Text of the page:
The Federal Reserve will be cautious with interest rates going forward, Fed Chair Janet Yellen told a House committee this morning.
The recovering U.S. economy faces a number of threats, including tighter financial conditions fueled by falling stock prices, uncertainty over China and a global reassessment of credit risk, Yellen said.
“The FOMC anticipates that economic conditions will evolve in a manner that will warrant only gradual increases in the federal funds rate,” said Yellen, reading a prepared statement. “In addition, the committee expects that the federal funds rate is likely to remain, for some time, below the levels that are expected to prevail in the longer run.”
During a testy back-and-forth with Rep. Mick Mulvaney, R-S.C., Yellen said the Fed will not be bound by set benchmarks or guidelines such as the Taylor rule that prescribes rates depending on economic milestones.
“What does the world have to look like in order for the Federal Reserve to start considering transitioning to a rules-based system,” Mulvaney asked.
The Taylor Rule is a monetary-policy rule that stipulates how much the central bank should change the nominal interest rate in response to changes in inflation, output, or other economic conditions.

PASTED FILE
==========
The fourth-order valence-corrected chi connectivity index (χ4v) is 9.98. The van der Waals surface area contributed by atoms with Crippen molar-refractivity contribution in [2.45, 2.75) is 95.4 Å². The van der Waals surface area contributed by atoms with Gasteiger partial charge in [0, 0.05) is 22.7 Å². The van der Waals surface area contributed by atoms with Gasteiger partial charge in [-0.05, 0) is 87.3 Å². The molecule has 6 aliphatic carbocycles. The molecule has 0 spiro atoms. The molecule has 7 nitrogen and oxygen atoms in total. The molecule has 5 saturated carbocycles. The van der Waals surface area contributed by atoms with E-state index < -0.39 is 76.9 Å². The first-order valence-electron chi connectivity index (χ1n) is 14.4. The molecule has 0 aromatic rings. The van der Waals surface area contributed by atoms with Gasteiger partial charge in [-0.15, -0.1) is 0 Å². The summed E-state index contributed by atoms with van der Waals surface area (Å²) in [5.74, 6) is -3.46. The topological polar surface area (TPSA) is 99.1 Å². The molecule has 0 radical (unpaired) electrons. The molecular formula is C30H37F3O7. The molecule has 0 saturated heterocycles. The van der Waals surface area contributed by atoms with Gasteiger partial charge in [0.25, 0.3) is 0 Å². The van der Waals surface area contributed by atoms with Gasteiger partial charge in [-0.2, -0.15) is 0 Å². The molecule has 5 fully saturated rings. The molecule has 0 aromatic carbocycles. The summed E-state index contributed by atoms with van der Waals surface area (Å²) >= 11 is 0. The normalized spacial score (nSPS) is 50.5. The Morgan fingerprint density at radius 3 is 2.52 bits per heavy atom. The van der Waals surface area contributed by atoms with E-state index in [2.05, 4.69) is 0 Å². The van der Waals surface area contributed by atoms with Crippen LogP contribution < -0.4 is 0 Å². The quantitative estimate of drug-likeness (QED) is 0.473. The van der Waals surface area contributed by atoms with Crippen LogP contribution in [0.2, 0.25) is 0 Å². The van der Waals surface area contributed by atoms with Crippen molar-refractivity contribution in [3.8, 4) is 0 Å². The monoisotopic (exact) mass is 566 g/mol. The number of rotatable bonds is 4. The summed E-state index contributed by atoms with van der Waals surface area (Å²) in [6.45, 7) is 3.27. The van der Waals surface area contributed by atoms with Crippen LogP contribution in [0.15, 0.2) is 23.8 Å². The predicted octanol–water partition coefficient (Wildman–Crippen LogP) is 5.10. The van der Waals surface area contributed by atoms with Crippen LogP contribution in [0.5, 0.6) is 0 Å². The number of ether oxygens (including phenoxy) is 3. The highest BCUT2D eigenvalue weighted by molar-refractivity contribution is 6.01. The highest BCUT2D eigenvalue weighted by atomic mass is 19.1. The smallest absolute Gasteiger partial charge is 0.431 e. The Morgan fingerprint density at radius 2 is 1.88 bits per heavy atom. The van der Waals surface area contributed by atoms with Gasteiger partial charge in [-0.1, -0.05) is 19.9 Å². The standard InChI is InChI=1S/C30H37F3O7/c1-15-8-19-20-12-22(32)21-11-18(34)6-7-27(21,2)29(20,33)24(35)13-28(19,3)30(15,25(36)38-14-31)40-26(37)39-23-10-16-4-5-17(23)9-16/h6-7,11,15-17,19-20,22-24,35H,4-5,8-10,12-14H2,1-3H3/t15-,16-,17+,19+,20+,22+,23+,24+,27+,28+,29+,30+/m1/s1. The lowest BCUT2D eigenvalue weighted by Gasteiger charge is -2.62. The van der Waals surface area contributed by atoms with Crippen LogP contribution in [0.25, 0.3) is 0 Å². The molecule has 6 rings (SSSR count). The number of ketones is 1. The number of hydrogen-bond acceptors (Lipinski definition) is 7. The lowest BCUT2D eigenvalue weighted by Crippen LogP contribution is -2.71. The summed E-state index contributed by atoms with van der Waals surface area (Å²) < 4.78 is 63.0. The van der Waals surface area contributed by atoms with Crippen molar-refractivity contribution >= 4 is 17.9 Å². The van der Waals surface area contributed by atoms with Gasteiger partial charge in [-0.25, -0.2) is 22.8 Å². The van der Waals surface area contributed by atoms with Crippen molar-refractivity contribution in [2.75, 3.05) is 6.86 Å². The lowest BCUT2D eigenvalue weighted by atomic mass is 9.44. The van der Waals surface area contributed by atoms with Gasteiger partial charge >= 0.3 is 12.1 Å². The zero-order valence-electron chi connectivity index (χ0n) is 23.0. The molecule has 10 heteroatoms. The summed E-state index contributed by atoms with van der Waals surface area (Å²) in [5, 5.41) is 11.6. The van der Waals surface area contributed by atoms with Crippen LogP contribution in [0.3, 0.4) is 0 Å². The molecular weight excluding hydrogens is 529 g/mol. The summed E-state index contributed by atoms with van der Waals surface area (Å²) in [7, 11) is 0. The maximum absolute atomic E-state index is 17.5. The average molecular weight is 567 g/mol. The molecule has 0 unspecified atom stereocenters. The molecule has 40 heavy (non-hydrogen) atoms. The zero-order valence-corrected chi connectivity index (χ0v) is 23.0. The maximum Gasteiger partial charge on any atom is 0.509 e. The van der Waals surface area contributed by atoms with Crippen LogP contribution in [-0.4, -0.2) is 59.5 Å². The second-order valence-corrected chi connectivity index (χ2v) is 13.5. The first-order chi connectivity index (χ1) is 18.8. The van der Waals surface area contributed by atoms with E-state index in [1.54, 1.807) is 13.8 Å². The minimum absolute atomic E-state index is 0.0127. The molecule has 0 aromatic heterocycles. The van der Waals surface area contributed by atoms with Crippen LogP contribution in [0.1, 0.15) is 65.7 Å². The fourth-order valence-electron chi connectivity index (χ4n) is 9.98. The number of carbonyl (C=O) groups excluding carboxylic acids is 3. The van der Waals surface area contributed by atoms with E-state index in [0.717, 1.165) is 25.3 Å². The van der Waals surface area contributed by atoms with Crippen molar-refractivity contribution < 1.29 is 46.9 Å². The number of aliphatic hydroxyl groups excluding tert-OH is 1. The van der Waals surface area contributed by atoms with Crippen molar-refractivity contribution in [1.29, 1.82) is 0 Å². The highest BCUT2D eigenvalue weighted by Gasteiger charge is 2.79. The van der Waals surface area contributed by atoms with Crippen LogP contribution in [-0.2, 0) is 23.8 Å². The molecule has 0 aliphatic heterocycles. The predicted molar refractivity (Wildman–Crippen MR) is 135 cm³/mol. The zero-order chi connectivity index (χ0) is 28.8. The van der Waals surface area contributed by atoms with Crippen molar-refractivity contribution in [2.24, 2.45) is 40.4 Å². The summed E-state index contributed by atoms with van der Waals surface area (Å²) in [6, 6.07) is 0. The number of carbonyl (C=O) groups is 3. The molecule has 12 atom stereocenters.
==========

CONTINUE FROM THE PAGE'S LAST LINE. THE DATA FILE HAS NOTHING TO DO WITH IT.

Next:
“I believe and I think most of my colleagues agree that we shouldn’t mechanically follow (the Taylor Rule) or any rule,” Yellen responded.
Rep. Jeb Hensarling, R-Tex., committee chairman, struck a combative tone from the start, telling Yellen that the economy is in a phony recovery that hasn’t materialized for most Americans.
Hensarling blamed “the crushing regulatory onslaught” of Affordable Care Act, Dodd-Frank and the EPA for hamstringing the economy. “The Fed cannot substantially help our economy, it can only hurt it,” the chair added.
“I do feel compelled to demand that the Fed adopt a monetary policy that is predictable, transparent, sustainable and barring terribly exigent circumstances, to stick with it,” Hensarling said.
In December, the Fed raised interest rates for the first time in about seven years, ending a lengthy run of a near-zero rate. At the time, speculation focused on four more hikes this year. That has since been downplayed amid the risks cited by Yellen and continued low inflation.
InsuranceNewsNet Senior Editor John Hilton has covered business and other beats in more than 20 years of daily journalism. John may be reached at firstname.lastname@example.org.
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